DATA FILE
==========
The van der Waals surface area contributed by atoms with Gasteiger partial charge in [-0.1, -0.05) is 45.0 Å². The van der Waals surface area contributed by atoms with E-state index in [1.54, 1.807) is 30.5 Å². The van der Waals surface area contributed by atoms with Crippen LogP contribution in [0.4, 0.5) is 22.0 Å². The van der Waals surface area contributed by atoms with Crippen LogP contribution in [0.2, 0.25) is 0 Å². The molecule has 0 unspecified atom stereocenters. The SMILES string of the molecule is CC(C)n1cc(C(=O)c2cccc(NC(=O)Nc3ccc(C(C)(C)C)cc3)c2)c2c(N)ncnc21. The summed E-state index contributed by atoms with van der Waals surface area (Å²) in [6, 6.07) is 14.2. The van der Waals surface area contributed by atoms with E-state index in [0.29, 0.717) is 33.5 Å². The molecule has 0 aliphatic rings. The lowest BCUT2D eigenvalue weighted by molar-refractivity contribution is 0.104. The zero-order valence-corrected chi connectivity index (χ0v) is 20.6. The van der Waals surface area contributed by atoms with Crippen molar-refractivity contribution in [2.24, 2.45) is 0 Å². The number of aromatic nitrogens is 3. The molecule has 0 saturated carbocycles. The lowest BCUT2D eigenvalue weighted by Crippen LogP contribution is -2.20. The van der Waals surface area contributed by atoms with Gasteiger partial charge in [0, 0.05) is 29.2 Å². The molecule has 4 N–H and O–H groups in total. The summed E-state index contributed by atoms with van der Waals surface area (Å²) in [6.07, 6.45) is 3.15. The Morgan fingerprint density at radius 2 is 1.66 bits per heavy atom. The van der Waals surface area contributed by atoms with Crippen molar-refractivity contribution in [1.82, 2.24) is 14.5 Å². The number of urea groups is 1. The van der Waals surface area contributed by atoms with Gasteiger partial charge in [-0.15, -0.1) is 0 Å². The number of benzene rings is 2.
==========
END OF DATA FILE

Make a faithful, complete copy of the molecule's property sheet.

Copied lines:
The van der Waals surface area contributed by atoms with Gasteiger partial charge in [-0.1, -0.05) is 45.0 Å². The van der Waals surface area contributed by atoms with E-state index in [1.54, 1.807) is 30.5 Å². The van der Waals surface area contributed by atoms with Crippen LogP contribution in [0.4, 0.5) is 22.0 Å². The van der Waals surface area contributed by atoms with Crippen LogP contribution in [0.2, 0.25) is 0 Å². The molecule has 0 unspecified atom stereocenters. The SMILES string of the molecule is CC(C)n1cc(C(=O)c2cccc(NC(=O)Nc3ccc(C(C)(C)C)cc3)c2)c2c(N)ncnc21. The summed E-state index contributed by atoms with van der Waals surface area (Å²) in [6, 6.07) is 14.2. The van der Waals surface area contributed by atoms with E-state index in [0.29, 0.717) is 33.5 Å². The molecule has 0 aliphatic rings. The lowest BCUT2D eigenvalue weighted by molar-refractivity contribution is 0.104. The zero-order valence-corrected chi connectivity index (χ0v) is 20.6. The van der Waals surface area contributed by atoms with Crippen molar-refractivity contribution in [2.24, 2.45) is 0 Å². The number of aromatic nitrogens is 3. The molecule has 0 saturated carbocycles. The lowest BCUT2D eigenvalue weighted by Crippen LogP contribution is -2.20. The van der Waals surface area contributed by atoms with Gasteiger partial charge in [0, 0.05) is 29.2 Å². The molecule has 4 N–H and O–H groups in total. The summed E-state index contributed by atoms with van der Waals surface area (Å²) in [6.07, 6.45) is 3.15. The Morgan fingerprint density at radius 2 is 1.66 bits per heavy atom. The van der Waals surface area contributed by atoms with Crippen molar-refractivity contribution in [1.82, 2.24) is 14.5 Å². The number of urea groups is 1. The van der Waals surface area contributed by atoms with Gasteiger partial charge in [-0.15, -0.1) is 0 Å². The number of benzene rings is 2.